If you ever find yourself having issues flushing the toilet, chances are you will try to hold down the toilet lever for a few seconds. Usually, the toilet will flush well. But, have you wondered why? Why do I have to hold down the toilet lever completely to flush my toilet?
Suppose you have to hold down the toilet lever completely to flush the toilet. The issue usually is because the flapper is not fully lifted away from the flush valve. The most common solution is to reduce the length of the lifting chain that connects the flush lever to the flapper.
This article will briefly discuss how toilets work in general before exploring in further detail why you have to hold down the toilet lever completely to flush the toilet. We will then look at what you can do to fix the issue.
How Does A Toilet Flush Work?
In general, a toilet flush works in the following process:
- A toilet flush starts when you pull the handle. The action will lift the flapper from the flush valve.
- This opens the flush valve. Water will then exit the tank through the flush valve and flushes the toilet bowl.
- The pressure from the water leaving the tank will keep the flapper lifted, even if you release the handle.
- The float drops as water leaves the tank, opening the water refill valve. At this point, water will flow in and start to refill the tank.
- When little water is left, the flapper returns to its original position and forms a seal with the flush valve.
- The sealed flush valve stops water from exiting the tank.
- Water will continue to enter the water tank through the water refill valve. As the water is refilled, the float rises.
- The water refill process stops once the float is high enough to close the water refill valve.
Why Do I Need To Hold The Toilet Lever Down To Flush?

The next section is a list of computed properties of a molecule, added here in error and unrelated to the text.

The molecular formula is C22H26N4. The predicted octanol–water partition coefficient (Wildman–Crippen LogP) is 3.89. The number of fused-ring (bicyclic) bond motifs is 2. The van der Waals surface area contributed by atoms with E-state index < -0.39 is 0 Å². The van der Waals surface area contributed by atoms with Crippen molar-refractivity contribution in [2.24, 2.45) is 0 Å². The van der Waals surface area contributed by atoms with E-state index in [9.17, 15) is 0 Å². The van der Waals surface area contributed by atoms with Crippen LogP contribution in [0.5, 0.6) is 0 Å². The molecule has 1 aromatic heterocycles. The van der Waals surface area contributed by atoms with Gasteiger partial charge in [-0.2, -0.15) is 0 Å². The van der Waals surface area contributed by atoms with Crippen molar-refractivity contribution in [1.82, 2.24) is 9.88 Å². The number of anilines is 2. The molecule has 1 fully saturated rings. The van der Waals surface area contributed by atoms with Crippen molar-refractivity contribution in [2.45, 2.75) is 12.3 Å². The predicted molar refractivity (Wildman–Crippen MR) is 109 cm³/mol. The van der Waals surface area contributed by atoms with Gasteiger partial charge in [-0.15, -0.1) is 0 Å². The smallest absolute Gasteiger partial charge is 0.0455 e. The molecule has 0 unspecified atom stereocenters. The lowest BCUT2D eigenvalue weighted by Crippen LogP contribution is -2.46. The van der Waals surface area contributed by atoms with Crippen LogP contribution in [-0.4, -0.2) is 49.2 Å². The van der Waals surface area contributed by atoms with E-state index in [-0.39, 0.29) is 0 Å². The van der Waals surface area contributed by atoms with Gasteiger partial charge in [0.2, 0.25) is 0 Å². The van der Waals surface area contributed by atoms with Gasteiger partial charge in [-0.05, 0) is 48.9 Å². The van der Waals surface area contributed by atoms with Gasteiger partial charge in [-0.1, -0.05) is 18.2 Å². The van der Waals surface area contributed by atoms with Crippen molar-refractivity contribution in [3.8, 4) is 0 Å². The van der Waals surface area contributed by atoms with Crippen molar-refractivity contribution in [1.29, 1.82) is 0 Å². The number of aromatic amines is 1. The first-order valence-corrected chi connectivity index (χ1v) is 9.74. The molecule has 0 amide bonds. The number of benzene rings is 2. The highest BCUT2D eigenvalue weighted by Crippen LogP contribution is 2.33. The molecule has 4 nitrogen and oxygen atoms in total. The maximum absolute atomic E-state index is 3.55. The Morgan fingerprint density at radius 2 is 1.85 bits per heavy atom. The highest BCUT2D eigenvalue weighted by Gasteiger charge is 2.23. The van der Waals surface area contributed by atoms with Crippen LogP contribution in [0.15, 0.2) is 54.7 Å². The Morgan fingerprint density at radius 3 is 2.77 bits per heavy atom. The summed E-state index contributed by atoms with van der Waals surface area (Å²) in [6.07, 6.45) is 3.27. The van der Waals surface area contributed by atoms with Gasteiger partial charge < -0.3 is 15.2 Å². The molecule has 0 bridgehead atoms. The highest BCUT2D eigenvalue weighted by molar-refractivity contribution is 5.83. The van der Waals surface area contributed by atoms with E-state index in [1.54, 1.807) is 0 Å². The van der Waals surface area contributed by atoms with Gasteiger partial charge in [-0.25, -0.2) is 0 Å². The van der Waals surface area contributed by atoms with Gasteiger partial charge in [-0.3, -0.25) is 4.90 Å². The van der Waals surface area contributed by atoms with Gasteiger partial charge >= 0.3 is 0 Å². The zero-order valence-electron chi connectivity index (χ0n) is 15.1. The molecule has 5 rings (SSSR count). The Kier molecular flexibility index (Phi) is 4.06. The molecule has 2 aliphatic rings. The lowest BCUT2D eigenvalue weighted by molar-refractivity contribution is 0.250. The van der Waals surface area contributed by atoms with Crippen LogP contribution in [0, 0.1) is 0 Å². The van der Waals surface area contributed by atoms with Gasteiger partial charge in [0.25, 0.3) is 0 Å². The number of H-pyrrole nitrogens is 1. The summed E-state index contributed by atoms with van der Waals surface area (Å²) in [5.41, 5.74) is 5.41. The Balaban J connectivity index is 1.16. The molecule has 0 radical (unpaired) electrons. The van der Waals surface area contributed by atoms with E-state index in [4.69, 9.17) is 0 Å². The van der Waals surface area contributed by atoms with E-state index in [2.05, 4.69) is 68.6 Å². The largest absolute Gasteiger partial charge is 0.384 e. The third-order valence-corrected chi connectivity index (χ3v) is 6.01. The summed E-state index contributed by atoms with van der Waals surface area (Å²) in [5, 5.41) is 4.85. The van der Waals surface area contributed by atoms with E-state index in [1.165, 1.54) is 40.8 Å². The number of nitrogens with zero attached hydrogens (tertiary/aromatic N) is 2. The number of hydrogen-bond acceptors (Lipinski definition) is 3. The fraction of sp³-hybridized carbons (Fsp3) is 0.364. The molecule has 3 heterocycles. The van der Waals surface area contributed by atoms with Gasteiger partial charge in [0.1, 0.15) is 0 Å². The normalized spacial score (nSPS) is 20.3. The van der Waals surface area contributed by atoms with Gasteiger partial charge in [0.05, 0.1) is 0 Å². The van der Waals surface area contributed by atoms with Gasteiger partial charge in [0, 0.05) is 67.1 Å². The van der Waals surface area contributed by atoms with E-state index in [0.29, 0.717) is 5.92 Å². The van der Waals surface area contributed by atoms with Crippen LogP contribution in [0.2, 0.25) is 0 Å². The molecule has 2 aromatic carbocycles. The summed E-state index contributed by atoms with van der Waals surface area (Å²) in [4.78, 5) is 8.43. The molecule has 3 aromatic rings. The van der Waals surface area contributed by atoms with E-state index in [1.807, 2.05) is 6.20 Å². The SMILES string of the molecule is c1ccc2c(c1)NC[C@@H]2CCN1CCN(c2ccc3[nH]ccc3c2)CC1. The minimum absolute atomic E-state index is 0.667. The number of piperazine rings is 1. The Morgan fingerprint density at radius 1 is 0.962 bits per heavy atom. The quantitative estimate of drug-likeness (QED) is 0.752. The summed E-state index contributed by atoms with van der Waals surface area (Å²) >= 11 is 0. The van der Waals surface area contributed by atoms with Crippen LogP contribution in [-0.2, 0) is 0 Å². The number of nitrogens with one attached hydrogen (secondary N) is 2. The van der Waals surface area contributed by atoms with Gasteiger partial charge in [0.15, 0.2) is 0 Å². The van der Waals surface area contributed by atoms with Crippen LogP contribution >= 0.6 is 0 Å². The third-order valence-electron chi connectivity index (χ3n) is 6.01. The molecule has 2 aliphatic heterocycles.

You might need to hold the toilet lever down because the flapper is not lifted far enough from the flush valve. This causes insufficient water to drain into the bowl, resulting in a lack of water pressure to keep the flapper away from the flush valve.
If we relook at the previous section, the flushing process starts with us lifting the flapper from the flush valve. We usually do this by pulling the handle outside the toilet bowl.
When we do that, the handle usually connects to an arm. The arm is then connected to the chain that is connected to the flapper.
This means the issue of the handle being unable to lift the flapper far away enough from the flush valve could come from either the chain or the arm.
It could be that the chain has gotten ‘longer,’ usually through losing its original shape and rigidity. Chains can deform from being underwater for an extended period of time.
Some lower-cost toilet systems use plastic arms to connect the handle to the chain. Plastic can also deform and lose shape and rigidity over time, usually through bending. This could result in it being unable to pull the chain and lift the flapper high up from the flush valve.
How To Fix Toilet Flapper Not Lifting High Enough From Flush Valve?